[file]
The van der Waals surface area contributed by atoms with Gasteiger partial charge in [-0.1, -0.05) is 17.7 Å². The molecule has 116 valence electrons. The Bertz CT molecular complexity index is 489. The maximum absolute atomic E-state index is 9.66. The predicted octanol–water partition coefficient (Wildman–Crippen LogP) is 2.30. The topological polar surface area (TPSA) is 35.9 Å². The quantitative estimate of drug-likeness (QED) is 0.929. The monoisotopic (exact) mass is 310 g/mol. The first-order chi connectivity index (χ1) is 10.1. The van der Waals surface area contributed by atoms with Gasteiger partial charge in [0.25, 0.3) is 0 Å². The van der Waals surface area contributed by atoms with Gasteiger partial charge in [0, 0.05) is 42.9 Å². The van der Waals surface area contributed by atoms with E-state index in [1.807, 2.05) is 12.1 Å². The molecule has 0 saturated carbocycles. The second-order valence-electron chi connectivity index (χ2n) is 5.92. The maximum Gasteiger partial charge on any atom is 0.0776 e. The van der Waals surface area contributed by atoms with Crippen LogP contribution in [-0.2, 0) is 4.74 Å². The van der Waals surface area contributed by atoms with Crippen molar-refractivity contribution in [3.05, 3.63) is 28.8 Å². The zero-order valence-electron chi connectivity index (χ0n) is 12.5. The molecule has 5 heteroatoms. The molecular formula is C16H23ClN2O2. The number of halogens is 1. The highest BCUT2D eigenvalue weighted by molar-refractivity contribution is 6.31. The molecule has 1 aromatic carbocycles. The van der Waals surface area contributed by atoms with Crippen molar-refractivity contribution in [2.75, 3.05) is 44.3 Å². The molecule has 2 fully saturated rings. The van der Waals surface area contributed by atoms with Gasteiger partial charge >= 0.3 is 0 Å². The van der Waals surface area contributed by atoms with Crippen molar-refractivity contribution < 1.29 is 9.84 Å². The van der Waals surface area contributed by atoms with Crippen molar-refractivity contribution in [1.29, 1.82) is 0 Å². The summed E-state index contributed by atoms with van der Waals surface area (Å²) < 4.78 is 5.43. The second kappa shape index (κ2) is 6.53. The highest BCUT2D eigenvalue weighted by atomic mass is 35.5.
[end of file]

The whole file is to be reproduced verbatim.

The van der Waals surface area contributed by atoms with Gasteiger partial charge in [-0.1, -0.05) is 17.7 Å². The molecule has 116 valence electrons. The Bertz CT molecular complexity index is 489. The maximum absolute atomic E-state index is 9.66. The predicted octanol–water partition coefficient (Wildman–Crippen LogP) is 2.30. The topological polar surface area (TPSA) is 35.9 Å². The quantitative estimate of drug-likeness (QED) is 0.929. The monoisotopic (exact) mass is 310 g/mol. The first-order chi connectivity index (χ1) is 10.1. The van der Waals surface area contributed by atoms with Gasteiger partial charge in [0.25, 0.3) is 0 Å². The van der Waals surface area contributed by atoms with Gasteiger partial charge in [0, 0.05) is 42.9 Å². The van der Waals surface area contributed by atoms with E-state index in [1.807, 2.05) is 12.1 Å². The molecule has 0 saturated carbocycles. The second-order valence-electron chi connectivity index (χ2n) is 5.92. The maximum Gasteiger partial charge on any atom is 0.0776 e. The van der Waals surface area contributed by atoms with Crippen LogP contribution in [-0.2, 0) is 4.74 Å². The van der Waals surface area contributed by atoms with Crippen molar-refractivity contribution in [3.05, 3.63) is 28.8 Å². The zero-order valence-electron chi connectivity index (χ0n) is 12.5. The molecule has 5 heteroatoms. The molecular formula is C16H23ClN2O2. The number of halogens is 1. The highest BCUT2D eigenvalue weighted by molar-refractivity contribution is 6.31. The molecule has 1 aromatic carbocycles. The van der Waals surface area contributed by atoms with Crippen molar-refractivity contribution in [2.75, 3.05) is 44.3 Å². The molecule has 2 fully saturated rings. The van der Waals surface area contributed by atoms with Gasteiger partial charge >= 0.3 is 0 Å². The van der Waals surface area contributed by atoms with Crippen molar-refractivity contribution < 1.29 is 9.84 Å². The van der Waals surface area contributed by atoms with Crippen molar-refractivity contribution in [1.29, 1.82) is 0 Å². The summed E-state index contributed by atoms with van der Waals surface area (Å²) < 4.78 is 5.43. The second kappa shape index (κ2) is 6.53. The highest BCUT2D eigenvalue weighted by atomic mass is 35.5.